Is AI replacing Producers? That’s a question on a lot of people’s minds these days as AI-powered plug-ins and tools are creeping into music production. A recent survey conducted among over 1,500 readers of Bedroom Producers Blog now puts an actual number to that anxiety. 73 percent of the participants expect AI to take over music production at least to some degree in the coming years.
AI replacing producers – what do the numbers say?
1,533 readers of Bedroom Producers Blog took part in a survey on all things AI and music production in May. And the majority of the participants expect AI to play a major role in music production in the coming years. About 30 percent also predict the results of AI-generated music to be less original. What do you think? Let us know in the comments!
Around 30 percent also said that they plan to use AI tools in music production in the future. Surprisingly, over 40 percent of the participating musicians said that they already use AI-assisted tools in their production workflow, mostly in mixing and mastering. Among these, however, 16 percent said that they were disappointed with the quality of contemporary AI tools.
Up until recently, the focus of AI-assisted plug-ins has been mixing and mastering. Close to 26 percent see this area as the one in music production where AI assistance would be most helpful, with “AI DAWs for recording and mixing” a close second. Only about 15 percent see AI as potentially helpful for creating sounds and melodies.
Computer-generated music and copyright
33.6 percent that they would use such a tool for creating melodies or chord progressions, but only as a means for inspiration. About 9 percent of the survey’s participants agreed that they would use an AI tool to actually write complete songs.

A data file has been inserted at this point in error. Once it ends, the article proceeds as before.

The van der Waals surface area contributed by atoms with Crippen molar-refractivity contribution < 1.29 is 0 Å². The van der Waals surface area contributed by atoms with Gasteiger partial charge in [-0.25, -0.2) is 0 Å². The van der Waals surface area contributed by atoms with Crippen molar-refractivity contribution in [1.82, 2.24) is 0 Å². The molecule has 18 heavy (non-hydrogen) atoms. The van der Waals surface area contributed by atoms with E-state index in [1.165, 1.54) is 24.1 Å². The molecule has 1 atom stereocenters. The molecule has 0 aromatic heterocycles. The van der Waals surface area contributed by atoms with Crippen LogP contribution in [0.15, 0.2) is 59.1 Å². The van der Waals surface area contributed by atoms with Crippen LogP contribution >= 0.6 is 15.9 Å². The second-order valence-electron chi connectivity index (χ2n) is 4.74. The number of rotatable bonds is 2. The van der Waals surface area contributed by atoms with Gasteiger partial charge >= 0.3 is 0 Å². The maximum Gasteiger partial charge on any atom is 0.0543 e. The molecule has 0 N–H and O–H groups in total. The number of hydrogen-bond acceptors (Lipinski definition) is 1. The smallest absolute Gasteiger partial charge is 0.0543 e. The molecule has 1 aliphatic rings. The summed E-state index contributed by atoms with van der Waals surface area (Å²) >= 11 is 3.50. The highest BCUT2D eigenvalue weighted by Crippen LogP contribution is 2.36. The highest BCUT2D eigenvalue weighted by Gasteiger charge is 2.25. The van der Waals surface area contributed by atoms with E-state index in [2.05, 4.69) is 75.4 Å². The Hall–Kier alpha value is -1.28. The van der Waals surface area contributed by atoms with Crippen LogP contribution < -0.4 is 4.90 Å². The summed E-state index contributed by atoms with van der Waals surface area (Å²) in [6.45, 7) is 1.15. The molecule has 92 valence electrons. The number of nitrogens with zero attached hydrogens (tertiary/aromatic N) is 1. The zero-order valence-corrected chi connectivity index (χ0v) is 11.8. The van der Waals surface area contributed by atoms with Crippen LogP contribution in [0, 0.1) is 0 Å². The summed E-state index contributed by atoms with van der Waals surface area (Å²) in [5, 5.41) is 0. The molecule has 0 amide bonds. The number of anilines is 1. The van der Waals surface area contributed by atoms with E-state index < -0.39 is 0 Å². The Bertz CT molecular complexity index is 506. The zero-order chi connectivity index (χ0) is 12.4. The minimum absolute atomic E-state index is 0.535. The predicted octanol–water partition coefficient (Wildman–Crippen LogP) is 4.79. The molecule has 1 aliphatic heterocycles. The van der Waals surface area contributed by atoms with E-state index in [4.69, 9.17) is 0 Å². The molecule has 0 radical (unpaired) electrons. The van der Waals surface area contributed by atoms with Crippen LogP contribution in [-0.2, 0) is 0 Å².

This leads to one of the hottest debates around all things AI right now: copyright. And here BPB’s participants can’t seem to agree on much. While the majority, 37 percent, agree with the sentiment that AI-generated music should not hold any copyright at all, almost 29 Percent, as a close second, agree more with the idea that the end user (as in the producer or songwriting using the AI tool) should hold it.
How the usage of AI-assisted tools in art and copyright can be solved has been a hot topic for the last 18 months. While many courts agree that if an AI tool solely creates a piece of music without any human input, the outcome cannot hold any copyright, it gets blurry with more human involvement. What if a producer writes a melody and has an AI generate variations of that? If he or she ends up using the variation in a song where a computer-generated voice was used as well, it might not be so clear anymore.
One thing is for sure, however, and that is that AI technology is increasingly going to become a part of our lives; from production tools to the rise of AI technology in synthesisers, for example.
What is your take on all of this? Where do you see AI and music production heading? Let us know in the comments!
More on “AI replacing producers”
- AI replacing producers - the results: Bedroom Producers Blog
- AI might replace you - only if you're a mixing engineer: Bedroom Producers Blog
- AI replacing producers - how many use AI already?: Bedroom Producers Blog
- What would YOU use AI For?: Bedroom Producers Blog